Official Liaison College Blog

Thursday, September 29, 2011

A Grand Re-Opening Event

On September 22 2011 the Liaison College location in Kitchener ON celebrated its grand re-opening in its new premises.  The new location at 50 Ottawa St S (at Charles) is a former factory now re-purposed to house several retail shops, a storage facility and several other businesses including Liaison College.  The soaring ceilings, original flooring (both hardwood and concrete) and exposed mechanisms are the only clues left to what this massive building once was.  The entire building (all 220,000 sq feet) has been retrofitted to a new purpose.  Liaison College has approximately 5,400 sq feet of space that includes a large commercial kitchen, theory classroom, dining room, reference room and office space.  The mayor of Kitchener, Carl Zehr, officially opened the new location with kind words about LC's 10 year plus history in the community while guests enjoyed a wide variety of gourmet treats served by students.  To add to the ambience of the occasion, a local violinist entertained.  Staff of the campus and alumni students were on hand to to show off the amazing space where future chefs will train.  The food, of course, was entirely delicious; and the special cake prepared by graduate Sana Thibeh was an amazing work of art!  Congratulations to Chef Elaina Ravo CCC, the Director of the campus, for her wonderful event showcasing the new premises.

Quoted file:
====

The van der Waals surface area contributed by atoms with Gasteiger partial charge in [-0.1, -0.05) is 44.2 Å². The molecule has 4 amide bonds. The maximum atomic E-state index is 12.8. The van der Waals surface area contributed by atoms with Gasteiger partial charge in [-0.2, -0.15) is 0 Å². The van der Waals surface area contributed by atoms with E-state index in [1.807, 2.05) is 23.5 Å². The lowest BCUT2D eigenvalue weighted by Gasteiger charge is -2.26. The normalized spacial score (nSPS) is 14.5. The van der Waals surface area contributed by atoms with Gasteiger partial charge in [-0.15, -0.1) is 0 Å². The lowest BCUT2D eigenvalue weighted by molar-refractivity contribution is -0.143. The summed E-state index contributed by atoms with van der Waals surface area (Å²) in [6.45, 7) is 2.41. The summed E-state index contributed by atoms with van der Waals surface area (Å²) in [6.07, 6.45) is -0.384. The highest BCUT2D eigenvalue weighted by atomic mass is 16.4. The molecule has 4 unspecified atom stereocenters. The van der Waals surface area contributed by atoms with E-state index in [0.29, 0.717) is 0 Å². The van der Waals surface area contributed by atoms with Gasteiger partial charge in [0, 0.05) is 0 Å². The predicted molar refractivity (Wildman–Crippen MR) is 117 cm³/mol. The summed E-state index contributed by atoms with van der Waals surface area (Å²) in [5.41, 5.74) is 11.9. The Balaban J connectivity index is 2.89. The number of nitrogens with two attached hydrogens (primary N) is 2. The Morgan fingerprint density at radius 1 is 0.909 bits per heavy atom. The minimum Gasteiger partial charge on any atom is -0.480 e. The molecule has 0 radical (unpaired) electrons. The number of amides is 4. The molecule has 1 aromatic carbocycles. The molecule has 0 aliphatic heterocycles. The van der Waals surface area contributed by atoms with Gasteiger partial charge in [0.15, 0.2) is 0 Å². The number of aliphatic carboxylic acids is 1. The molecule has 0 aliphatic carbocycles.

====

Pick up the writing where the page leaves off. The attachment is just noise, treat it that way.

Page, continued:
For more information visit Liaison College Kitchener

Wednesday, September 21, 2011

Taste Local Taste Fresh!

Foodlink Waterloo presents an annual fundraising event featuring local foods paired with local chefs.  This year's event was held in St. Jacobs on Sunday Sept 18th.  Liaison College was partnered with Gillespies Garden and prepared a "Braised Pork and Corn Crepes" for the sold out crowd of 500.

If the constant line up was any indication or the front page coverage in the KW Record (local newspaper), the feedback was overwhelmingly good ....

If you would like to try for yourself, following is the recipe:

Braised Pork & Corn Crepes

15 Servings
  • Prep: 25 min. + chilling Cook: 20 min.
Ingredients -
2 cups fresh or frozen corn, thawed
  • 1 cup all-purpose flour
  • 1 cup half-and-half cream
  • 4 eggs
  • 1/4 cup butter, melted
  • 1 teaspoon salt
  • 1/2 teaspoon pepper